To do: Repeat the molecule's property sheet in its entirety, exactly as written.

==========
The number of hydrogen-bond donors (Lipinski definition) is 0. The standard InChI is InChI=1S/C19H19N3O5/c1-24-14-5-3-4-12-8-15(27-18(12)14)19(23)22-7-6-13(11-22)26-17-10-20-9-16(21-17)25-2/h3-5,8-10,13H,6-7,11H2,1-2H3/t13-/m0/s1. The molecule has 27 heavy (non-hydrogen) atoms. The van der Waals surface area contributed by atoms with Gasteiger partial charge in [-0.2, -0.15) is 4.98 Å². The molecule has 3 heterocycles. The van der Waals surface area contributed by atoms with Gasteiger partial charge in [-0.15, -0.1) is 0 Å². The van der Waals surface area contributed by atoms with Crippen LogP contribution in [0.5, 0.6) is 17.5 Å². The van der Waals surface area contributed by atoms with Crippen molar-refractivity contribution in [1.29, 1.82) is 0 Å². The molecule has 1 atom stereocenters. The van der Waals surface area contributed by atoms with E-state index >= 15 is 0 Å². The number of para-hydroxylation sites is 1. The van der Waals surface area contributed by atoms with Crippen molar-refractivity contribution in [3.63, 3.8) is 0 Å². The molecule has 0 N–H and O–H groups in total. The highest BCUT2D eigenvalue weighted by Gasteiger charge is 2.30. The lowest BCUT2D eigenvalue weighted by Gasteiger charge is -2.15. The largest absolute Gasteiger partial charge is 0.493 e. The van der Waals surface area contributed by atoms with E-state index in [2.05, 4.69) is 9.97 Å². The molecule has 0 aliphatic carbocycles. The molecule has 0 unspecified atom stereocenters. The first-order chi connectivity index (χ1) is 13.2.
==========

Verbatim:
The number of hydrogen-bond donors (Lipinski definition) is 0. The standard InChI is InChI=1S/C19H19N3O5/c1-24-14-5-3-4-12-8-15(27-18(12)14)19(23)22-7-6-13(11-22)26-17-10-20-9-16(21-17)25-2/h3-5,8-10,13H,6-7,11H2,1-2H3/t13-/m0/s1. The molecule has 27 heavy (non-hydrogen) atoms. The van der Waals surface area contributed by atoms with Gasteiger partial charge in [-0.2, -0.15) is 4.98 Å². The molecule has 3 heterocycles. The van der Waals surface area contributed by atoms with Gasteiger partial charge in [-0.15, -0.1) is 0 Å². The van der Waals surface area contributed by atoms with Crippen LogP contribution in [0.5, 0.6) is 17.5 Å². The van der Waals surface area contributed by atoms with Crippen molar-refractivity contribution in [1.29, 1.82) is 0 Å². The molecule has 1 atom stereocenters. The van der Waals surface area contributed by atoms with E-state index >= 15 is 0 Å². The number of para-hydroxylation sites is 1. The van der Waals surface area contributed by atoms with Crippen molar-refractivity contribution in [3.63, 3.8) is 0 Å². The molecule has 0 N–H and O–H groups in total. The highest BCUT2D eigenvalue weighted by Gasteiger charge is 2.30. The lowest BCUT2D eigenvalue weighted by Gasteiger charge is -2.15. The largest absolute Gasteiger partial charge is 0.493 e. The van der Waals surface area contributed by atoms with E-state index in [2.05, 4.69) is 9.97 Å². The molecule has 0 aliphatic carbocycles. The molecule has 0 unspecified atom stereocenters. The first-order chi connectivity index (χ1) is 13.2.